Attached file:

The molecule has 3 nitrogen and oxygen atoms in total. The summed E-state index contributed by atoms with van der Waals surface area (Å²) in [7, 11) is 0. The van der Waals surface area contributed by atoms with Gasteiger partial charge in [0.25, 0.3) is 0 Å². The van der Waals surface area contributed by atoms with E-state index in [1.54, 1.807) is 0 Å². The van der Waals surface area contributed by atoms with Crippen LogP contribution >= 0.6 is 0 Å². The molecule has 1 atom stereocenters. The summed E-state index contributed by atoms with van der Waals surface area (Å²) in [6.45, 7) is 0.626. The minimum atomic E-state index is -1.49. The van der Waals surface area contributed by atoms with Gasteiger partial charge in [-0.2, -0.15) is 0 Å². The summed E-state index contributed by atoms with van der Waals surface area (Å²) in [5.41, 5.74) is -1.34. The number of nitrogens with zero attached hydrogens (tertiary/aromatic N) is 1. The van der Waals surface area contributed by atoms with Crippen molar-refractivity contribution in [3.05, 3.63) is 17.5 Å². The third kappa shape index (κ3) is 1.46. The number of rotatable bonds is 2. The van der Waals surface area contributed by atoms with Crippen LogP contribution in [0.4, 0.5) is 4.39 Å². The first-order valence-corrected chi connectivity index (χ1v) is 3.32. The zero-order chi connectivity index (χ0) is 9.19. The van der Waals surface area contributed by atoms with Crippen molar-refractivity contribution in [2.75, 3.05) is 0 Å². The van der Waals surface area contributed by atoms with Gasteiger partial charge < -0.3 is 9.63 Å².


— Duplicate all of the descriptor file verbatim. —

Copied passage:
The molecule has 3 nitrogen and oxygen atoms in total. The summed E-state index contributed by atoms with van der Waals surface area (Å²) in [7, 11) is 0. The van der Waals surface area contributed by atoms with Gasteiger partial charge in [0.25, 0.3) is 0 Å². The van der Waals surface area contributed by atoms with E-state index in [1.54, 1.807) is 0 Å². The van der Waals surface area contributed by atoms with Crippen LogP contribution >= 0.6 is 0 Å². The molecule has 1 atom stereocenters. The summed E-state index contributed by atoms with van der Waals surface area (Å²) in [6.45, 7) is 0.626. The minimum atomic E-state index is -1.49. The van der Waals surface area contributed by atoms with Gasteiger partial charge in [-0.2, -0.15) is 0 Å². The summed E-state index contributed by atoms with van der Waals surface area (Å²) in [5.41, 5.74) is -1.34. The number of nitrogens with zero attached hydrogens (tertiary/aromatic N) is 1. The van der Waals surface area contributed by atoms with Crippen molar-refractivity contribution in [3.05, 3.63) is 17.5 Å². The third kappa shape index (κ3) is 1.46. The number of rotatable bonds is 2. The van der Waals surface area contributed by atoms with Crippen LogP contribution in [0.4, 0.5) is 4.39 Å². The first-order valence-corrected chi connectivity index (χ1v) is 3.32. The zero-order chi connectivity index (χ0) is 9.19. The van der Waals surface area contributed by atoms with Crippen molar-refractivity contribution in [2.75, 3.05) is 0 Å². The van der Waals surface area contributed by atoms with Gasteiger partial charge < -0.3 is 9.63 Å².